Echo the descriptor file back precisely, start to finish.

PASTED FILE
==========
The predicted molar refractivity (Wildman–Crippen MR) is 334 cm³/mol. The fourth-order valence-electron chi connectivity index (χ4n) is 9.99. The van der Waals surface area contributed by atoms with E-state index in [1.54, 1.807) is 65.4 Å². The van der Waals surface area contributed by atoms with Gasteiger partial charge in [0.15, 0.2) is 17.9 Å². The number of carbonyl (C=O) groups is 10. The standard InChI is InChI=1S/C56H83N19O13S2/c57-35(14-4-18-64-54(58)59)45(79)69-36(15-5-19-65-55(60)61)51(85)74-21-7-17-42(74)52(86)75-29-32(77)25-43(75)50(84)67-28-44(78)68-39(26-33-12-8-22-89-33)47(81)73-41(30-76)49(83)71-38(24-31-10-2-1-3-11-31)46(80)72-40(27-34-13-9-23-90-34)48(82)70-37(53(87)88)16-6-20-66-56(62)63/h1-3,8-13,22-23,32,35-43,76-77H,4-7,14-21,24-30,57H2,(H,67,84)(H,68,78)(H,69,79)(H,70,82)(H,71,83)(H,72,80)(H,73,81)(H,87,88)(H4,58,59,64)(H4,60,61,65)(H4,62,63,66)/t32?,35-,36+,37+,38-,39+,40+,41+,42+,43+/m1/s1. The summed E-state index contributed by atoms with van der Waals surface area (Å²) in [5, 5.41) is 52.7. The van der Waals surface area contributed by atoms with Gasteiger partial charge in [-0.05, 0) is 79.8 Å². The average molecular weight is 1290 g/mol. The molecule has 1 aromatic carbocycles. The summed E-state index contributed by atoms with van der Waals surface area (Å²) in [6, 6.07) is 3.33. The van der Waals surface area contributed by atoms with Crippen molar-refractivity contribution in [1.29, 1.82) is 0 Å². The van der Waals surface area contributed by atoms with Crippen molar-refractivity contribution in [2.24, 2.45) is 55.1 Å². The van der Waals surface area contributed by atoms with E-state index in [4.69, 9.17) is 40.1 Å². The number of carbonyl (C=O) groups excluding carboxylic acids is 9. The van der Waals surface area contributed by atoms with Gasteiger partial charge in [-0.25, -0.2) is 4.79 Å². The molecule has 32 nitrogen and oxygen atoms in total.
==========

The predicted molar refractivity (Wildman–Crippen MR) is 334 cm³/mol. The fourth-order valence-electron chi connectivity index (χ4n) is 9.99. The van der Waals surface area contributed by atoms with E-state index in [1.54, 1.807) is 65.4 Å². The van der Waals surface area contributed by atoms with Gasteiger partial charge in [0.15, 0.2) is 17.9 Å². The number of carbonyl (C=O) groups is 10. The standard InChI is InChI=1S/C56H83N19O13S2/c57-35(14-4-18-64-54(58)59)45(79)69-36(15-5-19-65-55(60)61)51(85)74-21-7-17-42(74)52(86)75-29-32(77)25-43(75)50(84)67-28-44(78)68-39(26-33-12-8-22-89-33)47(81)73-41(30-76)49(83)71-38(24-31-10-2-1-3-11-31)46(80)72-40(27-34-13-9-23-90-34)48(82)70-37(53(87)88)16-6-20-66-56(62)63/h1-3,8-13,22-23,32,35-43,76-77H,4-7,14-21,24-30,57H2,(H,67,84)(H,68,78)(H,69,79)(H,70,82)(H,71,83)(H,72,80)(H,73,81)(H,87,88)(H4,58,59,64)(H4,60,61,65)(H4,62,63,66)/t32?,35-,36+,37+,38-,39+,40+,41+,42+,43+/m1/s1. The summed E-state index contributed by atoms with van der Waals surface area (Å²) in [5, 5.41) is 52.7. The van der Waals surface area contributed by atoms with Gasteiger partial charge in [-0.05, 0) is 79.8 Å². The average molecular weight is 1290 g/mol. The molecule has 1 aromatic carbocycles. The summed E-state index contributed by atoms with van der Waals surface area (Å²) in [6, 6.07) is 3.33. The van der Waals surface area contributed by atoms with Crippen molar-refractivity contribution in [1.29, 1.82) is 0 Å². The van der Waals surface area contributed by atoms with Crippen molar-refractivity contribution in [2.24, 2.45) is 55.1 Å². The van der Waals surface area contributed by atoms with E-state index in [4.69, 9.17) is 40.1 Å². The number of carbonyl (C=O) groups excluding carboxylic acids is 9. The van der Waals surface area contributed by atoms with Gasteiger partial charge in [-0.25, -0.2) is 4.79 Å². The molecule has 32 nitrogen and oxygen atoms in total.